Alvernia Alumna Angela York '11

Angela York '11 continues Franciscan tradition at THRIVE Peninsula

by Sidney Goodman '21


Since she became the Executive Director of THRIVE Peninsula, a nonprofit located in Virginia, Angela York '11 has dramatically expanded the organization. THRIVE aids those who are experiencing financial distress, and with York's direction, it has doubled its revenue, increased its services by 250%, and doubled its number of volunteers.


At Alvernia, York enrolled in the Masters of Arts in Leadership program, directed by Associate Professor of Communication Caroline Fitzpatrick. She was exposed to many real-world situations in her studies, which expanded her worldview.


"Dr. Fitzpatrick would always say, 'don’t recreate the wheel,’ and that has influenced me a lot in my job now,” said York. “The more I have leaned into seeking partnerships with other organizations who do something well, instead of starting another duplicate program, the more success THRIVE has had and the more we are able to focus on the things we are good at.”


York was an instrumental part of the master’s-level capstone project, which involved fundraising efforts and basketball uniform donations for the Bernardine Franciscan Mission and School in the Dominican Republic.


“As a student, Angela was resourceful and innovative,” said Fitzpatrick. “I always knew she would be successful in her career and an advocate for underserved populations.”


York took her dedication to the community and new worldview with her to THRIVE. She was drawn to the nonprofit because of its unique structure. It is a conglomerate of 80 churches, all different denominations, working together to support members of their community in need.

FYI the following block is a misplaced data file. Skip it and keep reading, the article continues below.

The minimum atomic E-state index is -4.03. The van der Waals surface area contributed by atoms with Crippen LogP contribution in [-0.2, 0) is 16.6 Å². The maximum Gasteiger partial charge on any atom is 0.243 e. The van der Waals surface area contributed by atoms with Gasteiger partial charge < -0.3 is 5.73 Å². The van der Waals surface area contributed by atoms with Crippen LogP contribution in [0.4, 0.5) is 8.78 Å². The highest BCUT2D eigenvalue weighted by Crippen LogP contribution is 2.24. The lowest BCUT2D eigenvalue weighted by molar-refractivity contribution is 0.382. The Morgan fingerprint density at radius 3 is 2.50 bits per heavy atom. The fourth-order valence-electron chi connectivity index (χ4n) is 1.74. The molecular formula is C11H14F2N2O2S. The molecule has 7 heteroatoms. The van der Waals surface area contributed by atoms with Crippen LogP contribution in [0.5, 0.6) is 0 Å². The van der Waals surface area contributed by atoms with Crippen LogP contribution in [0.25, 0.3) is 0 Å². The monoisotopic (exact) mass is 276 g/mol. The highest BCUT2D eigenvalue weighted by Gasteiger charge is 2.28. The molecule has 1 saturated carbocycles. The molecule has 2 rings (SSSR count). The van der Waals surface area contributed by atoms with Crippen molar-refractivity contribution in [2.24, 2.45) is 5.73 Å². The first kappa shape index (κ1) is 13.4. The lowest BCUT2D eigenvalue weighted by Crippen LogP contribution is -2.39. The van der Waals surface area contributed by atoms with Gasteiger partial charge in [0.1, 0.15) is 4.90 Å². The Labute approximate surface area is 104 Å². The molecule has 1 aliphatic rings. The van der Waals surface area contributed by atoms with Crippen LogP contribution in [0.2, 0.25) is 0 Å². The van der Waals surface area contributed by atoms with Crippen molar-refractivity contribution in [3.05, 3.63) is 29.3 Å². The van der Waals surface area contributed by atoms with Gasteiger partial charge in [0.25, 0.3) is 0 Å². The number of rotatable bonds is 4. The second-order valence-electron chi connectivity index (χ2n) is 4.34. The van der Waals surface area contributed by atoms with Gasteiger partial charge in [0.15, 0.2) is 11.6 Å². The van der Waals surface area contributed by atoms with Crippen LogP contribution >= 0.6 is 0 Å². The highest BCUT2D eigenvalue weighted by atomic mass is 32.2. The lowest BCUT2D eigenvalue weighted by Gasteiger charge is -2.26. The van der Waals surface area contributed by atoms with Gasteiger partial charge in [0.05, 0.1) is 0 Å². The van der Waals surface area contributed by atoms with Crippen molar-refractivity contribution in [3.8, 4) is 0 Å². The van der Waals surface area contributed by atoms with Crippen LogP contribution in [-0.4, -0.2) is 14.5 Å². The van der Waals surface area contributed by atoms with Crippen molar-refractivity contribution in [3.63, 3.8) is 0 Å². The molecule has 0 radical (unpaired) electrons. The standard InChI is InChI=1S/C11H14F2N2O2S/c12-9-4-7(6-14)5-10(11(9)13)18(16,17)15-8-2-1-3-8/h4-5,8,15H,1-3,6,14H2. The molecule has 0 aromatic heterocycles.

“For me, I enjoy being part of a body that works with so many different arms of the church because I think it's representative of the Kingdom,” said York. “So often we don’t see churches of different denominations working together, and that’s what THRIVE is.”


Recently, the nonprofit has purchased and renovated a new headquarters, which provided space to expand its food pantry. Families used to receive prepackaged bags of food, but now they can shop for themselves, which eliminates waste and serves as a dignity restoring practice.


Not only does THRIVE support those in financial distress, but it also provides people with the coaching necessary to reach financial freedom.


“We’re doing more than helping them one time. We’re preparing them in the future and giving them important tools that they can use in their life.”


Each person who comes to THRIVE must meet with a financial coach once, but they are encouraged to attend follow-up visits. These programs instruct people on how to make money and manage and balance the resources they already have.


“We can’t always create income, but we can help them to manage the money better by improving credit, paying off bills, and creating debt management plans,” said York. “It could be months or years just working towards paying off a big credit card bill, but that’s something to celebrate. It’s a big deal to that person.”


In the future, York hopes to continue THRIVE’s expansion and increase its impact on the community. For example, she wants to expand the financial coaching program to be more preventative, aiding people before entering a financial crisis. She also wants to incorporate more churches and centralize their resources to be a more effective organization.


“We are not just a place where people come and get a number. We treat every person with kindness and respect,” she said. “People are supposed to feel encouraged and supported here.”


York strives to keep a firm grasp of these values as she takes THRIVE Peninsula to new heights.

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